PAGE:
Gray Matters: Limits of current neural technologies


Imagine, for a moment, a man. While playing a pickup game of soccer with a cast of his most amiable neighbors and peers, he falls and hits his head on the curb.

After a chorus of gasps and hollers, someone drives him to the hospital.

From there, he’s delivered to a neurologist who seems far too eager to put him in a long, white tube.

This tube is called a Magnetic Resonance Imaging scanner (MRI), and it is a common tool used by neurologists to take an image of someone’s brain to determine a trauma diagnosis.

The tube surrounds the body with a powerful magnetic field that forces protons to align with it. Then, a short burst of radio waves are sent to the location to be imaged (which can be any part of the body) and the protons are knocked out of alignment.

In the process of the protons returning to alignment with the magnetic field, they release radio signals that are picked up by the scanner to create an image.

The neurologist is given a series of images that represent the body’s brain. With this, the neurologist can identify the most injured region of the brain and determine a course of action.

Great, what more could we ask for from these tools? It helped identify the problem and will help to solve the problem. 

Eh, not really. At least, not half as well as it could.

Many people would probably consider MRI to be a sophisticated, state-of-the-art method of diagnosis.

In my last column piece, I stated that the first modern neuroscience lab was founded in 1964. With this in mind, and considering that MRI was first conducted on a human in 1977, and worryingly acknowledging that that was 45 years ago out of only 60 years modern neuroscience has been around, one can begin to conceptualize MRI as relatively crude.

Fundamentally, MRI is a noninvasive way to scan the brain. In neuroscience, a noninvasive measure is one that involves neither a puncture or incision of the skin, nor the insertion of an instrument into the body. 

For most parts of the body, scientists and practitioners of medicine have absolutely no qualms using invasive techniques. Surgery is invasive. So is the use of a pacemaker, and so will the microchip Jeff Bezos slides under our skin while we’re sleeping.

But, for matters of the human brain, we remain very, very cautious about using invasive techniques because of the horrible and irreversible damage that may be done as a consequence. And so, we often stay outside of the human brain.

Electroencephalography (EEG) involves placing electrodes on someone’s head to record electrical activity. There are activity differences between people who are solving problems, concentrating, awake, drowsy or asleep. 

EEG gives us some sense of what is happening and exactly when it is happening, but it is terrible at telling us where it is happening. So other techniques may be employed for better spatial resolution.

Functional magnetic resonance imaging (fMRI) measures change in blood flow in certain areas of our brain. Paired with an MRI scan, we may get a 3D view of the brain and its activity.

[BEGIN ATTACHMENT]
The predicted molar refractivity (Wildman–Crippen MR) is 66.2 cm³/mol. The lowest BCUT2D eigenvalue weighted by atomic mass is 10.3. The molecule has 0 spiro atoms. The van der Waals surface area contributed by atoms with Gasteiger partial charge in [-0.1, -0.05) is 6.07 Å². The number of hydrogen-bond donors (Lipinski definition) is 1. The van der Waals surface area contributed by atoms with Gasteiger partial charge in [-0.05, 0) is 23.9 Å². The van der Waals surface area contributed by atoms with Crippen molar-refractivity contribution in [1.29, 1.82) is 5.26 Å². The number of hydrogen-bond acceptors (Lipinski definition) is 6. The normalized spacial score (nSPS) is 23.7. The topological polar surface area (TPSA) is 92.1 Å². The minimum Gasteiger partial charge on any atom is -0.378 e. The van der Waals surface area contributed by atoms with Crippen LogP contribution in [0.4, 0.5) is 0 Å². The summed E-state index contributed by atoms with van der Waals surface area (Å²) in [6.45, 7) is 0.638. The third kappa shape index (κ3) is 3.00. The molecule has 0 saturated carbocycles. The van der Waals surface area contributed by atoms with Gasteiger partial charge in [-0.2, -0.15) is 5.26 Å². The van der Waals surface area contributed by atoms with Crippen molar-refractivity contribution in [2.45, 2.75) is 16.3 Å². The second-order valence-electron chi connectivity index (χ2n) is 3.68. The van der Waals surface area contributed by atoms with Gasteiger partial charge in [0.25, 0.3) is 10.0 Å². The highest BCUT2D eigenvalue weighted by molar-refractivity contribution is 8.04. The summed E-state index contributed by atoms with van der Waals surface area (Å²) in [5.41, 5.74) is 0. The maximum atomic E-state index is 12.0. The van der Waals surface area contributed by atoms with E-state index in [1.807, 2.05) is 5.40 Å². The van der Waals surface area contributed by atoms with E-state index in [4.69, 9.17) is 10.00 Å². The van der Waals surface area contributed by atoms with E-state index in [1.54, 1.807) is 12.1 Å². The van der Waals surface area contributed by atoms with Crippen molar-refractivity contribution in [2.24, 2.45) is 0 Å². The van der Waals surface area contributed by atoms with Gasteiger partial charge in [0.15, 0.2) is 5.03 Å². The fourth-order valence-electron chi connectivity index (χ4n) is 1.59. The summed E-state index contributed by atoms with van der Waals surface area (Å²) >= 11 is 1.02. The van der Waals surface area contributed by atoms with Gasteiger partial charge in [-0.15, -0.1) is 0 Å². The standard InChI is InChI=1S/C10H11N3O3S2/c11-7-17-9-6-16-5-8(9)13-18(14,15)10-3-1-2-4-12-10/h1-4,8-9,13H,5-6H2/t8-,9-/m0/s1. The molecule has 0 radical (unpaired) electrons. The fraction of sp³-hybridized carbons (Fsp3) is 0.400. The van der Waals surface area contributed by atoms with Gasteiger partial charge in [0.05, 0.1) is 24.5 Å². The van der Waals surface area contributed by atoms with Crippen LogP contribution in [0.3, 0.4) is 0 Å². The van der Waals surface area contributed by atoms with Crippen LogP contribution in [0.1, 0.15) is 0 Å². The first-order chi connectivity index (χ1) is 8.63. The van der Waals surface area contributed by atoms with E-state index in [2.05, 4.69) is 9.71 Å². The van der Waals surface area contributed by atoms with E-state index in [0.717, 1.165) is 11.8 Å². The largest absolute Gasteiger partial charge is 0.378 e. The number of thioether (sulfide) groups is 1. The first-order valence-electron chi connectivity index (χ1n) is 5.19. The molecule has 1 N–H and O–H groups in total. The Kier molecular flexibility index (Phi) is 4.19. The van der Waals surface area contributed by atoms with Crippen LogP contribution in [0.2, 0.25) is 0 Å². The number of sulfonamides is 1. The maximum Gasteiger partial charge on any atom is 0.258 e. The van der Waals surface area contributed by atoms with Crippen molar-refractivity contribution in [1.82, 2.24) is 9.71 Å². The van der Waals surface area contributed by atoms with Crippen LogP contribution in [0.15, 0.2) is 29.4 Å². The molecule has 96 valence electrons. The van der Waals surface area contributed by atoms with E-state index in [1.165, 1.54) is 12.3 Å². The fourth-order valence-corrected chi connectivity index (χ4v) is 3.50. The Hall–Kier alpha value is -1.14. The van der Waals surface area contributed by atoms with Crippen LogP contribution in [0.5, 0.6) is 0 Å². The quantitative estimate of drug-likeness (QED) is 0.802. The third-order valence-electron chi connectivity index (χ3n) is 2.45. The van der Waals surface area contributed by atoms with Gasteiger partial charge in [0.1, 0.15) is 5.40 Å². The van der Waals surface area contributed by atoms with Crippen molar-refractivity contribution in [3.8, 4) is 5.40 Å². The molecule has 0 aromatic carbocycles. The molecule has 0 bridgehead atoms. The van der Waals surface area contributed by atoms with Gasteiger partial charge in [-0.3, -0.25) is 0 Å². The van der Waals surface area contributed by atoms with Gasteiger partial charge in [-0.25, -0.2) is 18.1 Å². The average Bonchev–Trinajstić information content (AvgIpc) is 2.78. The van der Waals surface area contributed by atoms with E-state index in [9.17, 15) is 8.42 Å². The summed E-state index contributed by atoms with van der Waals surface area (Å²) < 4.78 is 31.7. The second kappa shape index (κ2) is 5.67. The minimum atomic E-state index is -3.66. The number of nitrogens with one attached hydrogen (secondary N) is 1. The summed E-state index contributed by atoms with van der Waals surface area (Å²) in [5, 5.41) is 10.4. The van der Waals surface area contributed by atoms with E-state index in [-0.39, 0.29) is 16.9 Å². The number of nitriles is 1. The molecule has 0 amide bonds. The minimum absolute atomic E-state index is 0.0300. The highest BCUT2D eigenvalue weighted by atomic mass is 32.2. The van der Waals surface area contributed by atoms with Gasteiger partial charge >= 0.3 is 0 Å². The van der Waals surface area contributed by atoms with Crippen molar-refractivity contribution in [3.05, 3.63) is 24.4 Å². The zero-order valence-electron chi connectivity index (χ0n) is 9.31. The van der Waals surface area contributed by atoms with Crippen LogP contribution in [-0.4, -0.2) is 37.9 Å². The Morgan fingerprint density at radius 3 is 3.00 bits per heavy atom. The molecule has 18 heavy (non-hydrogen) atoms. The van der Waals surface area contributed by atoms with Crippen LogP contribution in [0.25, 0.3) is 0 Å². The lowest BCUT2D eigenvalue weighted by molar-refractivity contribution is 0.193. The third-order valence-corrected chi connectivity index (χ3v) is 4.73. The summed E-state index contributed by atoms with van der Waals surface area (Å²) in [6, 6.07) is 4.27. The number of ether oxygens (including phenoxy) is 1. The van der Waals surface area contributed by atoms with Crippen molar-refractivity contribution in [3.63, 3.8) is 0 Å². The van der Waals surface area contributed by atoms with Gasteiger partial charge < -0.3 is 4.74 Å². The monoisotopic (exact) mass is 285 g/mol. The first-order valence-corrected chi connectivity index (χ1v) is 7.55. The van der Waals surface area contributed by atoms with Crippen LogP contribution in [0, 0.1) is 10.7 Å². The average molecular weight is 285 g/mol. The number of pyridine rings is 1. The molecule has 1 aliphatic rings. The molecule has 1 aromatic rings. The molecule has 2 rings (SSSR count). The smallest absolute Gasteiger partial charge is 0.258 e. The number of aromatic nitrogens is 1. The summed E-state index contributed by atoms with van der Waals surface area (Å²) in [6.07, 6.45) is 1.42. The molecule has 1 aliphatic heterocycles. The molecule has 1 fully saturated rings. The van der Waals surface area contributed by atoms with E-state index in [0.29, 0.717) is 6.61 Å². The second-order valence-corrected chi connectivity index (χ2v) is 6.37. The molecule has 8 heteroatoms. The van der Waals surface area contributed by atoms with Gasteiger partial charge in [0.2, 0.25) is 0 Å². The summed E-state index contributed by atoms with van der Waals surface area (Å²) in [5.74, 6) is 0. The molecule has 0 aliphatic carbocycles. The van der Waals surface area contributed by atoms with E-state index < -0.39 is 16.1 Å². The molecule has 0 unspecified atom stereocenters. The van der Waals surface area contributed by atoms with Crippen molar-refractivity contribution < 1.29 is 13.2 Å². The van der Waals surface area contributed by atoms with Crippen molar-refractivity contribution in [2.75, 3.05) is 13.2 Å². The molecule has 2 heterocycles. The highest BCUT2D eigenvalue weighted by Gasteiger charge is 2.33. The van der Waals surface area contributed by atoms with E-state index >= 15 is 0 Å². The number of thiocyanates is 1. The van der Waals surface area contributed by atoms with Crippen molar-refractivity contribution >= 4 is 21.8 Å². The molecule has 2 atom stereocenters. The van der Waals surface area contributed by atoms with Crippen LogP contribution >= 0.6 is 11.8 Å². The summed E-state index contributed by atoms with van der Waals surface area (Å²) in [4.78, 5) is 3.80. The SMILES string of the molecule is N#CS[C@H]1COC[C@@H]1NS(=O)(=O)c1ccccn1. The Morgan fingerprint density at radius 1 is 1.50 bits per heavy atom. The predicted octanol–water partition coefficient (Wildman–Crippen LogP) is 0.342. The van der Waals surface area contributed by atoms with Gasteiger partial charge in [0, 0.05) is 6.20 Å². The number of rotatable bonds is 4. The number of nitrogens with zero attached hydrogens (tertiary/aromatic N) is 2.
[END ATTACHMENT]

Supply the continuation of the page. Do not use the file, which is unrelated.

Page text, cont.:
Computed tomography (CT) scans are created by exposing the brain to X-rays — not much more to know about that one.

In a positron emission tomography (PET) scan, people are made to consume radioactive tracers that can find and show cancers, heart disease and brain disorders. This is one of the few cases where drinking radiation can be life-saving, but, even then, neurologists limit the number of PET scans people have.

The future of neuroscience may lie in developing safe and effective technologies, by which we can scan the brain’s activity down to the activity of a single neuron. This is far more complex than the general blobs we see over certain areas of the brain when developing scans with current technologies.

It will be a while before we can carefully and specifically record neural activity, but, until then, researchers are steadily making improvements to the existing scans to minimize their flaws.

For example, since a PET scan involves consuming radioactive isotopes, a development team at University College London devised a safer and more sustainable alternative.

Instead of consuming radioisotopes, people ingest glucose that has been magnetically labeled with bursts of radio waves so it can be detected by an MRI machine.

Other researchers are trying to use digital models of the brain to accurately simulate how it responds to trauma. 

Scientists at Los Alamos National Laboratory are developing a computer modeling software that takes into account a patient’s specific brain anatomy. They call it the “digital head.”

Information from the simulation of damage could help treat an injured patient and provide information as to how the brain responds to trauma.

Maybe in the future, there will exist a safe and widespread neuroimaging technology that is able to specifically record neural function in real time.

This would provide invaluable insight into how the brain works, what it is doing and when it is doing it. Current technologies all falter at answering at least one of those questions.

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